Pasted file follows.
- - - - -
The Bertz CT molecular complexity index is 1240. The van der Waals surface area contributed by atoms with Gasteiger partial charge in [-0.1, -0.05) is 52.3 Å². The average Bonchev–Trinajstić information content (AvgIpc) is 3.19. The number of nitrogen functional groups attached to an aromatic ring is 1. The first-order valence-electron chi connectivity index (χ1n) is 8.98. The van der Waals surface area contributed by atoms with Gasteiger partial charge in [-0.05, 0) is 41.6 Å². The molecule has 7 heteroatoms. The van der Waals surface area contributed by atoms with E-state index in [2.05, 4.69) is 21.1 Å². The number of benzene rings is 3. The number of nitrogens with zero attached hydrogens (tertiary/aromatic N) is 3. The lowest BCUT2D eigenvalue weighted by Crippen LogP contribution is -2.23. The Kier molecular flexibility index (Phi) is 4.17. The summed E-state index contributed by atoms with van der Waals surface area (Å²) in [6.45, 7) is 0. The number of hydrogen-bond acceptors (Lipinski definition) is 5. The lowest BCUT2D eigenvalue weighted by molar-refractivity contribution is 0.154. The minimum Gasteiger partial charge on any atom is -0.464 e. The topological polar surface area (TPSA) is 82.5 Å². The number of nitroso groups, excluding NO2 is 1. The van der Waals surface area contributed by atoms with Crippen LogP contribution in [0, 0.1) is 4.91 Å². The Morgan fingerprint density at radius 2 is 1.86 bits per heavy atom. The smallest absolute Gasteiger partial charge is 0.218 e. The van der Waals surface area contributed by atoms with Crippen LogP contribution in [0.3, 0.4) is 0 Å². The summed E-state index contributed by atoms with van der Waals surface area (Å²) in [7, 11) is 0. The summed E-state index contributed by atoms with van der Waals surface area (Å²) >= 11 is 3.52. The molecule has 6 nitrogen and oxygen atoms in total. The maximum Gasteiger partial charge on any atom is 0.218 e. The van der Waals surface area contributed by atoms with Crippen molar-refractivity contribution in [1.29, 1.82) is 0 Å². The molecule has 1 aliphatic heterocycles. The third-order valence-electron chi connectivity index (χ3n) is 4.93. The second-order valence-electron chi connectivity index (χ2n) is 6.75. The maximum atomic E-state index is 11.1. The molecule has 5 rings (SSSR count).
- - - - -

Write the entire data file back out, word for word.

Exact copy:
The Bertz CT molecular complexity index is 1240. The van der Waals surface area contributed by atoms with Gasteiger partial charge in [-0.1, -0.05) is 52.3 Å². The average Bonchev–Trinajstić information content (AvgIpc) is 3.19. The number of nitrogen functional groups attached to an aromatic ring is 1. The first-order valence-electron chi connectivity index (χ1n) is 8.98. The van der Waals surface area contributed by atoms with Gasteiger partial charge in [-0.05, 0) is 41.6 Å². The molecule has 7 heteroatoms. The van der Waals surface area contributed by atoms with E-state index in [2.05, 4.69) is 21.1 Å². The number of benzene rings is 3. The number of nitrogens with zero attached hydrogens (tertiary/aromatic N) is 3. The lowest BCUT2D eigenvalue weighted by Crippen LogP contribution is -2.23. The Kier molecular flexibility index (Phi) is 4.17. The summed E-state index contributed by atoms with van der Waals surface area (Å²) in [6.45, 7) is 0. The number of hydrogen-bond acceptors (Lipinski definition) is 5. The lowest BCUT2D eigenvalue weighted by molar-refractivity contribution is 0.154. The minimum Gasteiger partial charge on any atom is -0.464 e. The topological polar surface area (TPSA) is 82.5 Å². The number of nitroso groups, excluding NO2 is 1. The van der Waals surface area contributed by atoms with Crippen LogP contribution in [0, 0.1) is 4.91 Å². The Morgan fingerprint density at radius 2 is 1.86 bits per heavy atom. The smallest absolute Gasteiger partial charge is 0.218 e. The van der Waals surface area contributed by atoms with Crippen LogP contribution in [0.3, 0.4) is 0 Å². The summed E-state index contributed by atoms with van der Waals surface area (Å²) in [7, 11) is 0. The summed E-state index contributed by atoms with van der Waals surface area (Å²) >= 11 is 3.52. The molecule has 6 nitrogen and oxygen atoms in total. The maximum Gasteiger partial charge on any atom is 0.218 e. The van der Waals surface area contributed by atoms with Crippen molar-refractivity contribution in [1.29, 1.82) is 0 Å². The molecule has 1 aliphatic heterocycles. The third-order valence-electron chi connectivity index (χ3n) is 4.93. The second-order valence-electron chi connectivity index (χ2n) is 6.75. The maximum atomic E-state index is 11.1. The molecule has 5 rings (SSSR count).